“We are on the Essex side of Forth Ethan Allen,” Vermont Historical Society executive director Steve Perkins said. “So, I think a lot of people drive by here; they see there’s a fort. What does that mean? What happened here? There’s a museum you can go visit, so we’re going to go inside and we’re going to talk to William Parkinson, who’s the curator.”

“(Vermont) had a powerful (U.S.) senator (in the late 19th century), Sen. Redfield Proctor,” Parkinson said. “He had been Secretary of War, he was in charge of military appropriations and he wanted to bring a fort to Vermont. Basically, it was a training base. When you’re trying to get a bill passed (to create a military base), they used the excuse that ‘it’s an international border just a little ways up there, so we really should have a military base there’.

“When the Congress passed the bill in 1892, they said it had to be between Burlington and Canada, and it had to be on a railroad line. In 1894 — in September of 1894 — we got our first troops here, 500 men and 400 horses. In the early 1900s, (midway through the ’00s decade), the 7th Field Artillery came in.

“It was built for a peak (complement of) 8,000 men. During World War I and World War II, (the fort experienced) two massive peaks and (at those points it) had more than the 8,000 men. It basically was a town of its own. We had our own post office; tailor shop; post exchange, of course. Later, we had a movie theater; later, we had our own chapel.”

“Fort Ethan Allen hosted what we now commonly call Buffalo Soldiers (African-American soldiers during an era when the U.S. military was segregated by race),” Perkins said.

“From 1909 to 1913, the Buffalo Soldiers, (the) 10th Cavalry — they came in here and were stationed here,” Parkinson noted. “In general, by the time they left, everybody sort of said they’d been just like anyone else.”

“My grandmother used to tell me that as a young girl — we’re talking 19-teens now — she rode the trolley from Burlington to the fort to watch demonstrations, baseball games,” Perkins observed.

“A lot of the regiments, every single Saturday, would invite everybody from the local community — Chittenden County in general — and they would put on an exhibition,” Parkinson replied. “They had the bandstand, the gazebo in the park; the band would play.

“(The fort was at risk of closure) in the 1920s; we had another powerful senator, this time Frank L. Green. His son actually served here and was an officer here, and he convinced the federal government to buy 12,000 acres in Underhill, Jericho, Bolton. It’s referred to now as ‘the range’, which is still federal land, and buying that 12,000 acres made us a viable base that kept us alive for another 40 years.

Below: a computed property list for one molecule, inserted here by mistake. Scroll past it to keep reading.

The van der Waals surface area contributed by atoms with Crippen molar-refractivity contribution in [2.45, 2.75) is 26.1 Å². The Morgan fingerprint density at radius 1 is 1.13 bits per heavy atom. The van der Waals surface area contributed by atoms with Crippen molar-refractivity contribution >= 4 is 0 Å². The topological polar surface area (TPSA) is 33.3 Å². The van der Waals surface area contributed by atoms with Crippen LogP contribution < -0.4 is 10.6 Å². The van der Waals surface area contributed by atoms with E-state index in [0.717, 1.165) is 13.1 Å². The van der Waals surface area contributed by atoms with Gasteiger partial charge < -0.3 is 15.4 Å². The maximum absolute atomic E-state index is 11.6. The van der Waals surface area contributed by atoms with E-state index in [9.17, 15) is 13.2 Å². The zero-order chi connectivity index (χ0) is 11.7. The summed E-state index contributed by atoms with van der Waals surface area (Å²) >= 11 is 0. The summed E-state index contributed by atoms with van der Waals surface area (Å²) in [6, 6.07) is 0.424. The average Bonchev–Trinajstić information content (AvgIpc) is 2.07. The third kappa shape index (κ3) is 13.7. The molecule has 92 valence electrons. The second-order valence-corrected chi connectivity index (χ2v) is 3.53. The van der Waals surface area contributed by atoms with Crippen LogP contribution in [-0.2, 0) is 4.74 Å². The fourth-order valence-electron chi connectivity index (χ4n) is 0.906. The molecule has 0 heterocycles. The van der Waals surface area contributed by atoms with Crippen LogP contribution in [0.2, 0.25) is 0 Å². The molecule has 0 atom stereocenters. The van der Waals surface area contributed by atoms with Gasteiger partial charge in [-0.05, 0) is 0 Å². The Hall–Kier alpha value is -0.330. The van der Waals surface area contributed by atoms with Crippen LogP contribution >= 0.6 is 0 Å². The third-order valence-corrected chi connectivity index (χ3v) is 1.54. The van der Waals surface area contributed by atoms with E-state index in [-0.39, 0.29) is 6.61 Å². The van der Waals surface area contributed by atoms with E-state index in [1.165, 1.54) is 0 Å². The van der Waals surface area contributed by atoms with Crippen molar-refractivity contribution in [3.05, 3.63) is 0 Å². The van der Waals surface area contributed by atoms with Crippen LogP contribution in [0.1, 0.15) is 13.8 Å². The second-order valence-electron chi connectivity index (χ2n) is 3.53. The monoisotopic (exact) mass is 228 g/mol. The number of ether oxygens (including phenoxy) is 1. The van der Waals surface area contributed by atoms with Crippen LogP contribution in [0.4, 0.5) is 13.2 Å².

“Right after World War II, when the United Nations was being formed and hadn’t been formed yet and hadn’t been determined to go to New York — there was a whole big proposal about the fort being the home of the United Nations! Can you imagine? Yeah! The museum has documents about the proposal of making this the home of the United Nations.”

“Avenue of the Americas? Nah,” Mike Hoey joked. “We’ve got Route 15; we don’t need that!”

Parkinson said, “Can you imagine what that would have been like? After World War II, the fort was closed for a little while and then (in 1952) it became Ethan Allen Air Force Base for a few years. They did finally do the shutdown in (1960).”

“After it finally closed there was some talk, I understand, of adjusting the Towns of Essex and Colchester lines geographically around it,” Hoey said.

“It seemed silly to cut it in half — actually, it’s about a third in Essex and two-thirds in Colchester — so there was talk about just moving the line, moving the Colchester line to the edge of the fort and having it all be Colchester,” Parkinson added.”But it wasn’t accepted and it wasn’t done.”

Perkins asked, “So, if people want to learn more about the fort, how can they do that?”

“The museum is open when we’re here — but we are here every day, at least some,” Parkinson said. “If you’re not living close by and just happen to see it open, the smartest way is to call us and just say ‘when will you be open?’.”